Hilton Cardiff Residency, Part 2, The Good-ish, The Bad and The ‘I’ve been Here a year now…’

Welcome to part two of this adventure into my 22 Month residency as the resident harpist at the Hilton Cardiff.

So, It got to March 2016 and I started getting discontented with it all. What had been a major part of my work had now become something I loathed doing and had very little benefits.

There are two main reasons why I was so irritated by it at this time. Firstly, I was completely ignored, by people dinning but also by the staff. I would come in for my regular spot and there wouldn’t be a place for me, they wouldn’t have that many bookings but they would’ve put a table where I usually played or something silly like that. They were all lovely but after a year of being there every single weekend there was no anticipation, I would always start bang on 2pm and I would have to ask every time for them to turn the music off so I could start… which would’ve been fine If it wasn’t so regular! If it was a rare and special occasion where I didn’t work there every single weekend, I could understand but if you know it’s going to happen why not just do it…? Similarly, on my first day there I asked for a glass of water (I know! WHAT A DIVA?!?!?!?!? GLAMOROUS!!!) but I went up to the bar every single time I was there and got a glass of water… It was only until August of this year, after a year and a half of being there, that someone actually just started putting a glass of water on the bar for me… It’s such an easy thing, I’m not J-Lo levels of ‘I need everything in my dressing room to be white’, but it’s such a simple thing that they didn’t bother with for some reason.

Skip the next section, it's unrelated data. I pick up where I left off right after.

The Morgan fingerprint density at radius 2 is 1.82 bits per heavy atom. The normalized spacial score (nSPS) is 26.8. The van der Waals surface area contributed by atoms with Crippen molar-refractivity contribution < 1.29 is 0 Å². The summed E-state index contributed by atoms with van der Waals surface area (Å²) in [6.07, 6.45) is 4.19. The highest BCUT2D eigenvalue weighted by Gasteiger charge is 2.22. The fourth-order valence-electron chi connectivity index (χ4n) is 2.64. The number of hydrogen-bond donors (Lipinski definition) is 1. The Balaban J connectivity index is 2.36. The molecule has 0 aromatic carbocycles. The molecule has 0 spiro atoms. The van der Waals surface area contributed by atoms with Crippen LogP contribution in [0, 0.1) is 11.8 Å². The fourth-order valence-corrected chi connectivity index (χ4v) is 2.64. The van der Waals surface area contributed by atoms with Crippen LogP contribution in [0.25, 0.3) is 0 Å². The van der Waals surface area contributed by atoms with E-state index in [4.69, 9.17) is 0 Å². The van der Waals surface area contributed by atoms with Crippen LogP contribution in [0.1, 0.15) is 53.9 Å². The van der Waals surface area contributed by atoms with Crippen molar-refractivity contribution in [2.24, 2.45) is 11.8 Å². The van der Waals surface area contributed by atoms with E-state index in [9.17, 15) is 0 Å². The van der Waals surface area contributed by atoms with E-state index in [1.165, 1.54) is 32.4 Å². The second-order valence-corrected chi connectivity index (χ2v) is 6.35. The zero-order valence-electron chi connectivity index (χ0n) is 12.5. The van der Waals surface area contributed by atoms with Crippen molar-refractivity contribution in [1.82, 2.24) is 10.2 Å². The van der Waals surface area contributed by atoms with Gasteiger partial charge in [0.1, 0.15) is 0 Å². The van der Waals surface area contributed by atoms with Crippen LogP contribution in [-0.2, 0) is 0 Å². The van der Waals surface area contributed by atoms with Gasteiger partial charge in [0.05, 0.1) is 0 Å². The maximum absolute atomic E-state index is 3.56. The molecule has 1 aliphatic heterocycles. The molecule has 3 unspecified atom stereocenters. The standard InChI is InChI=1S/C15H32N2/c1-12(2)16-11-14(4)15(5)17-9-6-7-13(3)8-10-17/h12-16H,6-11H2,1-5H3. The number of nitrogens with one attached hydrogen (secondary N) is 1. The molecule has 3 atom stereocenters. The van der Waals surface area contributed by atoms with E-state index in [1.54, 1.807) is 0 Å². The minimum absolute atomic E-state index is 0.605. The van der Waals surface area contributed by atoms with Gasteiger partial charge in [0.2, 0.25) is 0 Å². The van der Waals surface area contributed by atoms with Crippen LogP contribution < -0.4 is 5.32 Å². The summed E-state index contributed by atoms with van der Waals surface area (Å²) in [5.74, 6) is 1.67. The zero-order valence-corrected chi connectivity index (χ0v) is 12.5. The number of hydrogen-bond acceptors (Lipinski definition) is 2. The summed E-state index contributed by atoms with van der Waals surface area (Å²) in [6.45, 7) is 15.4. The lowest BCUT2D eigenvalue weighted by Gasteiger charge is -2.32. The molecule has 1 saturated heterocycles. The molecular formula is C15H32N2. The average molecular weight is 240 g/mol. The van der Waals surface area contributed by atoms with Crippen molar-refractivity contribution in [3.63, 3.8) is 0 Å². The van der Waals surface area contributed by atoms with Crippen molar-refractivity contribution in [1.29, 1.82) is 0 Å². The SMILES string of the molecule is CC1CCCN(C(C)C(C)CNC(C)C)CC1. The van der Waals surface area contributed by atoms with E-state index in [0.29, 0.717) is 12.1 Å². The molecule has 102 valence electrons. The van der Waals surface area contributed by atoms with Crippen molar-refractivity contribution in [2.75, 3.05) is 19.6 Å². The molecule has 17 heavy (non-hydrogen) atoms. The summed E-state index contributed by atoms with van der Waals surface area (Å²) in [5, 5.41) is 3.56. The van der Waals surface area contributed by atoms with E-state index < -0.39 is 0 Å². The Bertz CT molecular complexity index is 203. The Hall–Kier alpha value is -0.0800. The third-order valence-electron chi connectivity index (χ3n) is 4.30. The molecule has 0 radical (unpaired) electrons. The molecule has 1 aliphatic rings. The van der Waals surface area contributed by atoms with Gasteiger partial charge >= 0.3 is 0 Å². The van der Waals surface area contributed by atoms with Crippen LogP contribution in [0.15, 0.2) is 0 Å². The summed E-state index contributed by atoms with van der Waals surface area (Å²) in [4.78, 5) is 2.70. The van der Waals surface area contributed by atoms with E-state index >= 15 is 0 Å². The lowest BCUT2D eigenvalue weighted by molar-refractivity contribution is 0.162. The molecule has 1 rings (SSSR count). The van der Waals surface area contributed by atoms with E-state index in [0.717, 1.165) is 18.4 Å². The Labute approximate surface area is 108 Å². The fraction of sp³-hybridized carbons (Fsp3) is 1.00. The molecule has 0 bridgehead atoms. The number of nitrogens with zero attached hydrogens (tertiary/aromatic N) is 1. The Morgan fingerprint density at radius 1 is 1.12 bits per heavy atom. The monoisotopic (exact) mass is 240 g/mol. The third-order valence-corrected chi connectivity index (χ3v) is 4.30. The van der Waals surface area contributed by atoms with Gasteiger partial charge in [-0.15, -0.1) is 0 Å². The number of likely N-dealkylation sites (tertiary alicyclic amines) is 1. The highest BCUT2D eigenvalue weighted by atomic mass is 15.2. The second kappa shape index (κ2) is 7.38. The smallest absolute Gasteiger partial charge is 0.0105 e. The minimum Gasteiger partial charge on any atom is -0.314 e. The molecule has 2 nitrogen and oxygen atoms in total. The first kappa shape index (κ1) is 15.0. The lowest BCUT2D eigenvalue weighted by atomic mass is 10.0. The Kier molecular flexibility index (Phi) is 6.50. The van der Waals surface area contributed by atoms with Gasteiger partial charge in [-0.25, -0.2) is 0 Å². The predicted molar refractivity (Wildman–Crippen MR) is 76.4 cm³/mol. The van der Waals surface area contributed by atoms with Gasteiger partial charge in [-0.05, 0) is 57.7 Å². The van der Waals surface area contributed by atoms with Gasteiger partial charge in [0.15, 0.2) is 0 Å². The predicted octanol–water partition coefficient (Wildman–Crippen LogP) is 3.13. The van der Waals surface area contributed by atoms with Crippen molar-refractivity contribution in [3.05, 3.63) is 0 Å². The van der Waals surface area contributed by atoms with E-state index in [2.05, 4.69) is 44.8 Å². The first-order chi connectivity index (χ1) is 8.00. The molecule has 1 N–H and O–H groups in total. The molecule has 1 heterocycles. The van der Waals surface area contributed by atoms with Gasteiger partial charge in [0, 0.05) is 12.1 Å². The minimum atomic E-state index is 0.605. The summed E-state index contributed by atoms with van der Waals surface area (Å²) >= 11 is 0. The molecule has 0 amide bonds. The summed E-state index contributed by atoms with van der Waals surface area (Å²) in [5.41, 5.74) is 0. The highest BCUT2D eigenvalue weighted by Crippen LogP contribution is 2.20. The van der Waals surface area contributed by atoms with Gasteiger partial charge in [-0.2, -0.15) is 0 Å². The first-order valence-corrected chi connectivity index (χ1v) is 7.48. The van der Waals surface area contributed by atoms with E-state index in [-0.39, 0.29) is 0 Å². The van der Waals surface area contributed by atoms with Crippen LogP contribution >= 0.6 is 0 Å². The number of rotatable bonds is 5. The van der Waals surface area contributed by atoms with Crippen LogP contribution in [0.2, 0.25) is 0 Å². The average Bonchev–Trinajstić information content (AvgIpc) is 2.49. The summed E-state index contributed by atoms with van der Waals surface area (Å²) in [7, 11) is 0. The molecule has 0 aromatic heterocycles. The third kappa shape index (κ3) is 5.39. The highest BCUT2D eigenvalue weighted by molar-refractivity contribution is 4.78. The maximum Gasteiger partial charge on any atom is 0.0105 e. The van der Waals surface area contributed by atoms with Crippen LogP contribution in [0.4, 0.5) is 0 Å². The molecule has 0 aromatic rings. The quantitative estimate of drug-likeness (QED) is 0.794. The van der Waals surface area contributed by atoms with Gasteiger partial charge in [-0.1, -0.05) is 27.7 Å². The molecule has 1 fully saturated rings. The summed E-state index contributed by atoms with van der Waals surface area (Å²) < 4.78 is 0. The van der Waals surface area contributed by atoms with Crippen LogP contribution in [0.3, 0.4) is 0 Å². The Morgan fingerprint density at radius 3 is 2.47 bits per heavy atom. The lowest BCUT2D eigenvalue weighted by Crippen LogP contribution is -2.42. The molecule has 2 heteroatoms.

I wasn’t contracted to work there, I just turned up and hoped I got paid. This was discussed during our first meeting, and because I was a push over at this point (again, I was making so little money that I was more desperate to pay my rent than to make sure I was given decent living wage and benefits of working for a big company), At this point I’m sure even the florist there has more job security than me.  I will talk at length about what I would’ve done better in the final part of this series but for now I will say this. This year there will be more self-employed people than public sector workers, if we aren’t teaching them how to be self-employed people when they are in full-time education then we’re pretty much dooming an entire generation of people who will come out into the big wide world and get screwed over.